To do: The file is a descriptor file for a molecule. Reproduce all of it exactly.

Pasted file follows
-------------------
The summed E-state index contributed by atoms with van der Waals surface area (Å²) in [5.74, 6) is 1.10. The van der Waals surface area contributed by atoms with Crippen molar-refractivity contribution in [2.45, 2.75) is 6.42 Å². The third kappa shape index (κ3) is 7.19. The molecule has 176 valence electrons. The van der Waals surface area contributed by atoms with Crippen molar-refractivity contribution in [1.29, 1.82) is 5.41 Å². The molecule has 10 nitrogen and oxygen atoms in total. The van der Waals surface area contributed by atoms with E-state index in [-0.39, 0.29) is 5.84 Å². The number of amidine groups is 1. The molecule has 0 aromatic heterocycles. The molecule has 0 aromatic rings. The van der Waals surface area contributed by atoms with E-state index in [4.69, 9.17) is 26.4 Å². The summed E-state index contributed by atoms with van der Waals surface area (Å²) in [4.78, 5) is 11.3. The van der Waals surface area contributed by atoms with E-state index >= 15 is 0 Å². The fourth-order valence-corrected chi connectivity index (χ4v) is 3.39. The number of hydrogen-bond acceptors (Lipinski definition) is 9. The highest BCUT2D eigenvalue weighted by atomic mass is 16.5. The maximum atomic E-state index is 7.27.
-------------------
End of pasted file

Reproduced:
The summed E-state index contributed by atoms with van der Waals surface area (Å²) in [5.74, 6) is 1.10. The van der Waals surface area contributed by atoms with Crippen molar-refractivity contribution in [2.45, 2.75) is 6.42 Å². The third kappa shape index (κ3) is 7.19. The molecule has 176 valence electrons. The van der Waals surface area contributed by atoms with Crippen molar-refractivity contribution in [1.29, 1.82) is 5.41 Å². The molecule has 10 nitrogen and oxygen atoms in total. The van der Waals surface area contributed by atoms with E-state index in [-0.39, 0.29) is 5.84 Å². The number of amidine groups is 1. The molecule has 0 aromatic heterocycles. The molecule has 0 aromatic rings. The van der Waals surface area contributed by atoms with E-state index in [4.69, 9.17) is 26.4 Å². The summed E-state index contributed by atoms with van der Waals surface area (Å²) in [4.78, 5) is 11.3. The van der Waals surface area contributed by atoms with E-state index >= 15 is 0 Å². The fourth-order valence-corrected chi connectivity index (χ4v) is 3.39. The number of hydrogen-bond acceptors (Lipinski definition) is 9. The highest BCUT2D eigenvalue weighted by atomic mass is 16.5. The maximum atomic E-state index is 7.27.